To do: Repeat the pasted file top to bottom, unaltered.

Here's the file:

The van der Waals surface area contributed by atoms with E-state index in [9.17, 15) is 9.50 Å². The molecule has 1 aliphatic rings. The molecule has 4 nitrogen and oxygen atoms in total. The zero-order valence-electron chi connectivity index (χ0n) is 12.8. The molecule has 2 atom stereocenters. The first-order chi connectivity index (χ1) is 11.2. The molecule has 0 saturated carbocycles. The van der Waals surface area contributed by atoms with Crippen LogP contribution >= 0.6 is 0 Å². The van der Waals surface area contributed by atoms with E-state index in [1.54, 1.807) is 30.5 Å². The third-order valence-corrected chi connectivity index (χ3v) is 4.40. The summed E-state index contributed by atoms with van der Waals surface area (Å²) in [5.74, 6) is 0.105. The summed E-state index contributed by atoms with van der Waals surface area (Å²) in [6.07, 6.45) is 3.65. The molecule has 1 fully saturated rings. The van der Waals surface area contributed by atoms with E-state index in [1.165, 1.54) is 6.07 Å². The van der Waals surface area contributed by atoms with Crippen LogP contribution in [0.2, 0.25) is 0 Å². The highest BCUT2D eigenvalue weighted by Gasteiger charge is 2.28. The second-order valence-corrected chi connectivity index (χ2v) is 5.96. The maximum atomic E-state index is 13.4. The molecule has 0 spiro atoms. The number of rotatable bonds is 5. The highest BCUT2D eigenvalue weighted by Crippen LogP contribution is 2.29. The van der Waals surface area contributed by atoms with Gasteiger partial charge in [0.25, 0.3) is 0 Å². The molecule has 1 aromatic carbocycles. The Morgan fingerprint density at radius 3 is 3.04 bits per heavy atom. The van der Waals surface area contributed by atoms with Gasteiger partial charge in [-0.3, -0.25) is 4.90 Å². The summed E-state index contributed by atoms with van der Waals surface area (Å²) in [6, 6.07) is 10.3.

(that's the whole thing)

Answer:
The van der Waals surface area contributed by atoms with E-state index in [9.17, 15) is 9.50 Å². The molecule has 1 aliphatic rings. The molecule has 4 nitrogen and oxygen atoms in total. The zero-order valence-electron chi connectivity index (χ0n) is 12.8. The molecule has 2 atom stereocenters. The first-order chi connectivity index (χ1) is 11.2. The molecule has 0 saturated carbocycles. The van der Waals surface area contributed by atoms with Crippen LogP contribution >= 0.6 is 0 Å². The van der Waals surface area contributed by atoms with E-state index in [1.54, 1.807) is 30.5 Å². The third-order valence-corrected chi connectivity index (χ3v) is 4.40. The summed E-state index contributed by atoms with van der Waals surface area (Å²) in [5.74, 6) is 0.105. The summed E-state index contributed by atoms with van der Waals surface area (Å²) in [6.07, 6.45) is 3.65. The molecule has 1 fully saturated rings. The van der Waals surface area contributed by atoms with E-state index in [1.165, 1.54) is 6.07 Å². The van der Waals surface area contributed by atoms with Crippen LogP contribution in [0.2, 0.25) is 0 Å². The highest BCUT2D eigenvalue weighted by Gasteiger charge is 2.28. The second-order valence-corrected chi connectivity index (χ2v) is 5.96. The maximum atomic E-state index is 13.4. The molecule has 0 spiro atoms. The number of rotatable bonds is 5. The highest BCUT2D eigenvalue weighted by Crippen LogP contribution is 2.29. The van der Waals surface area contributed by atoms with Gasteiger partial charge in [0.25, 0.3) is 0 Å². The molecule has 1 aromatic carbocycles. The Morgan fingerprint density at radius 3 is 3.04 bits per heavy atom. The van der Waals surface area contributed by atoms with Gasteiger partial charge in [-0.3, -0.25) is 4.90 Å². The summed E-state index contributed by atoms with van der Waals surface area (Å²) in [6, 6.07) is 10.3.